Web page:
Ford plans to restart production at ‘key’ auto plants starting in early April

Ford plans to restart production at ‘key’ auto plants starting in early April

A worker builds a Ford Expedition SUV as it goes through the assembly line at the Ford Kentucky Truck Plant in Louisville, Kentucky.

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Ford Motor plans to restart production at “key” North American assembly plants as early as April 6 after shutting down the factories last week under union pressure to contain the coronavirus outbreak from spreading throughout its workforce, the company announced Thursday morning.

The majority of the plants produce Ford pickups, SUVs, vans and commercial trucks. Ford President of North America Kumar Galhotra, in a statement, said the plants will include “additional safety measures to protect returning workers” from contracting COVID-19.

Urged by the United Auto Workers union, Ford as well as General Motors and Fiat Chrysler announced plans to temporarily shutter their plants due to the coronavirus on March 18. Ford initially wanted to reopen its North American plants on March 30, however withdrew that timeline earlier this week  because of various stay-at-home orders. 

Ford’s new plans come two days after President Donald Trump said on Fox News he wants the U.S. economy to “open” back up by Easter Sunday, even as the number of coronavirus cases in the country accelerates.

Shares of Ford were down 4.8% during pre-market trading following the announcement. The stock is down 42% so far this year and 36.7% over the past 12 months.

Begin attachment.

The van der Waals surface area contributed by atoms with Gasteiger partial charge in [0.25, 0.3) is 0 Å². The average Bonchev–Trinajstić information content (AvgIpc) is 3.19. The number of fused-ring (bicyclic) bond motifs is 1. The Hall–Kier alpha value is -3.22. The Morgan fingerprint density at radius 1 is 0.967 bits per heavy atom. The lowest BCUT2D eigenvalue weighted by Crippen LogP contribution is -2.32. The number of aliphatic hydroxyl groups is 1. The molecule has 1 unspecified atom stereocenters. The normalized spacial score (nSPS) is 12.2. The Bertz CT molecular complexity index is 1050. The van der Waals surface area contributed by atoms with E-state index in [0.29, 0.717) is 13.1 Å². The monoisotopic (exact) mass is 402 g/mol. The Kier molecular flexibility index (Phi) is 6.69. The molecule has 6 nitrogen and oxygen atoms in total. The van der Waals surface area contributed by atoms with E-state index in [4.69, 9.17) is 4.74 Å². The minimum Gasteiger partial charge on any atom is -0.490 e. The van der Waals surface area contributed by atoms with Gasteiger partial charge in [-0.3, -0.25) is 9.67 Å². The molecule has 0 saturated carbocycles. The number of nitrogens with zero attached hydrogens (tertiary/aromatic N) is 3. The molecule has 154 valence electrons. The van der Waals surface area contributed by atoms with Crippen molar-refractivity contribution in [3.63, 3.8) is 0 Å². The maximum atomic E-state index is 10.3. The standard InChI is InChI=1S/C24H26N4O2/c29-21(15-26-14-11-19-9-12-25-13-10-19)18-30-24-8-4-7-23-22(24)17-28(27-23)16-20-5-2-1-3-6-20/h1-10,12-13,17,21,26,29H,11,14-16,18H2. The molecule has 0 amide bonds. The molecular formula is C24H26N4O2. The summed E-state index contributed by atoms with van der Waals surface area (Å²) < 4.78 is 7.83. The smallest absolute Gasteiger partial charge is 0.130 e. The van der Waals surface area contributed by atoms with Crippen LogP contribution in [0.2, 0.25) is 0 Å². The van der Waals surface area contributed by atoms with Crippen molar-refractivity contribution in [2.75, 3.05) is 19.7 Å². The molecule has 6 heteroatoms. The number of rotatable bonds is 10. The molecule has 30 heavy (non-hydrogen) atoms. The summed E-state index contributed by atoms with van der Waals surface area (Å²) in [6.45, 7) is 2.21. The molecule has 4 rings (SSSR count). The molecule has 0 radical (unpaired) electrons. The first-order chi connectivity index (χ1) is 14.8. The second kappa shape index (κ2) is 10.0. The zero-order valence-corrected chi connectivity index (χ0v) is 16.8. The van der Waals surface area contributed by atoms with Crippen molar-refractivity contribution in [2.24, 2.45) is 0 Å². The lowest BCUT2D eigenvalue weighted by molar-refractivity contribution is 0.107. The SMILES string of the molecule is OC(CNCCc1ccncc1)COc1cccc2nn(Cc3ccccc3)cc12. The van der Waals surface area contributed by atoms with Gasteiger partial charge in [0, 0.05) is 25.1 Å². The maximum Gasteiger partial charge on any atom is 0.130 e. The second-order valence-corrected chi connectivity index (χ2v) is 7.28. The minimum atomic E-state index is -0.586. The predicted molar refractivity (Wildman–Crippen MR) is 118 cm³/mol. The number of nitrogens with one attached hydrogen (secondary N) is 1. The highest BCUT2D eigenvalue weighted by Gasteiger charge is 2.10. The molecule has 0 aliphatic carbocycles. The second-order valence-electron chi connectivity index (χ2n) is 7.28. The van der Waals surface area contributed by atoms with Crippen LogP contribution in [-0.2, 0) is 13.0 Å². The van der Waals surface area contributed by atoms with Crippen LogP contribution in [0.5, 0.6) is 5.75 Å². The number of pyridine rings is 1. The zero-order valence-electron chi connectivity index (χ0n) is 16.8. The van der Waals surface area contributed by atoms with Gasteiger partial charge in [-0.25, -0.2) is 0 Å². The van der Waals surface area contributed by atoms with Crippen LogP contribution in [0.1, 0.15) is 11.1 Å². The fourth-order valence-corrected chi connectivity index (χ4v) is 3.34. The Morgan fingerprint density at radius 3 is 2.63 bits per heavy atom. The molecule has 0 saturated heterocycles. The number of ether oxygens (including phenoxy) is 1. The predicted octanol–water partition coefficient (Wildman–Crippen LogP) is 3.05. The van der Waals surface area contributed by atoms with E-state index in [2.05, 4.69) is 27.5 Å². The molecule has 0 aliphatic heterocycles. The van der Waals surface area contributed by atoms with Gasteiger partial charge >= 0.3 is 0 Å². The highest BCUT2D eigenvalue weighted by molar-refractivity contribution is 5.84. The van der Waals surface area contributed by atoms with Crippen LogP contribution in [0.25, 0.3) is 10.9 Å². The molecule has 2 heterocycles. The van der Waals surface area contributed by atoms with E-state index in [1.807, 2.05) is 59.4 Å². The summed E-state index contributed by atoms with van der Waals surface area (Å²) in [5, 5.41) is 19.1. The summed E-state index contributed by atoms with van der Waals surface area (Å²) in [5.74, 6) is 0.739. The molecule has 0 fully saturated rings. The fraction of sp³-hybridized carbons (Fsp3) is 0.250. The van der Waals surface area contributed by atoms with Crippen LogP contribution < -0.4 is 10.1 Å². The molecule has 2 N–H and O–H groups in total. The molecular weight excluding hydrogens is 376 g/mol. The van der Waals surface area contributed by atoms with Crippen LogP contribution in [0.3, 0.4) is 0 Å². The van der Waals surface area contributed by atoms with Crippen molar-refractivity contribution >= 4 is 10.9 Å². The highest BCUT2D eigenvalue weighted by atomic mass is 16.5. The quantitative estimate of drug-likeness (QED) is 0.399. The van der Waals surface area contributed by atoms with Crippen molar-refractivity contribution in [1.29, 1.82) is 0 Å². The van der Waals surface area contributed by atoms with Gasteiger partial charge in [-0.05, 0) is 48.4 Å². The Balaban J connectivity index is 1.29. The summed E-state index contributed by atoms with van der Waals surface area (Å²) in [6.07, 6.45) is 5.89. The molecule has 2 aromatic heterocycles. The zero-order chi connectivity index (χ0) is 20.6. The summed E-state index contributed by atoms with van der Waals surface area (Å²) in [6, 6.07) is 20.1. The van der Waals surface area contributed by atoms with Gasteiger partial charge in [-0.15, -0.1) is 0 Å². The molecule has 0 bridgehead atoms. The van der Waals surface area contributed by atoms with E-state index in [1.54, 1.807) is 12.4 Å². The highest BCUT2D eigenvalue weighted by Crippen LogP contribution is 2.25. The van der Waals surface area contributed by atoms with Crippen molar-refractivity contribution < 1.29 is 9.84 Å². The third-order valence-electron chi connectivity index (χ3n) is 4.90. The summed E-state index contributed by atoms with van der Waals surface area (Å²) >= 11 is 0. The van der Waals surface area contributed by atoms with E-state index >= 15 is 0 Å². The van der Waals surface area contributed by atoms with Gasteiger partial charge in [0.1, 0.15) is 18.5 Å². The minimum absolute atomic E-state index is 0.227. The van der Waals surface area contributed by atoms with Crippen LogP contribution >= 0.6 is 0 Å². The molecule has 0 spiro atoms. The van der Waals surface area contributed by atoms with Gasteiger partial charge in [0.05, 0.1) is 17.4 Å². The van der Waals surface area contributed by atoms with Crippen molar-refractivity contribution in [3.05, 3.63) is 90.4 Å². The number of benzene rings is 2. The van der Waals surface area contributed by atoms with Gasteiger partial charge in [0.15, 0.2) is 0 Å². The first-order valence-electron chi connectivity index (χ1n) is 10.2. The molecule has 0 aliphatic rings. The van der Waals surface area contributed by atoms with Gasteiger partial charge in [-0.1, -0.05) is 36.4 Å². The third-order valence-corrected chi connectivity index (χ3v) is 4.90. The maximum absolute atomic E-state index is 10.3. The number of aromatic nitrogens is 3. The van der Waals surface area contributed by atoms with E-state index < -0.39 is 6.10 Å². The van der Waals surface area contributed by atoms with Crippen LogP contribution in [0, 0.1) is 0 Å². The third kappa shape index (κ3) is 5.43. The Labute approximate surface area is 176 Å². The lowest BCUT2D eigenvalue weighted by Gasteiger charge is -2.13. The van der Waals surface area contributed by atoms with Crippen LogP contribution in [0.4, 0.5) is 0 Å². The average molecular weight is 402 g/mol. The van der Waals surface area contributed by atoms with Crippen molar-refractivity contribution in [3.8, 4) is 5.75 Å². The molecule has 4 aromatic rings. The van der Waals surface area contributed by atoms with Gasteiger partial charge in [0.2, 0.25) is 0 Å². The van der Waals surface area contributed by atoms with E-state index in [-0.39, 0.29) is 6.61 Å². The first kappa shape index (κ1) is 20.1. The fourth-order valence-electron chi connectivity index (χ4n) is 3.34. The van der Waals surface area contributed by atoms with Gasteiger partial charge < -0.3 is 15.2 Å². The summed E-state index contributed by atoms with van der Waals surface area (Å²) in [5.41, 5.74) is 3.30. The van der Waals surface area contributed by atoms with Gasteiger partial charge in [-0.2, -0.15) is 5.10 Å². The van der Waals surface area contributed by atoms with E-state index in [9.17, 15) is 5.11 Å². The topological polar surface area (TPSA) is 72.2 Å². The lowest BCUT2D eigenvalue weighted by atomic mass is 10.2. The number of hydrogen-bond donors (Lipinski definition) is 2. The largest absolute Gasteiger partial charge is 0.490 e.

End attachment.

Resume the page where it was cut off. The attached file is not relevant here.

Ford’s schedule includes reopening a plant in Mexico that produces the Ford Fusion and Lincoln MKZ sedans on April 6, followed by four truck, SUV and van plants on April 14 in Michigan, Kentucky, Missouri and Ohio.

To support the large assembly plants, eight supporting facilities also will come back online on April 14, the company said. It’s unclear how many employees will return to work as that time.

Ford, according to Galhotra, will “continue to assess public health conditions as well as supplier readiness and will adjust plans im necessary.”

The UAW, in a statement, said it is reviewing Ford’s plans “with great concern and caution,” citing the union’s top priority is “the health and safety of our members, their families and the American public.”

A GM spokesman, in an emailed statement, said the company does not ” have firm return to work dates at this time.” He called the situation “fluid and can change week to week.”

Fiat Chrysler did not immediately respond for comment. 

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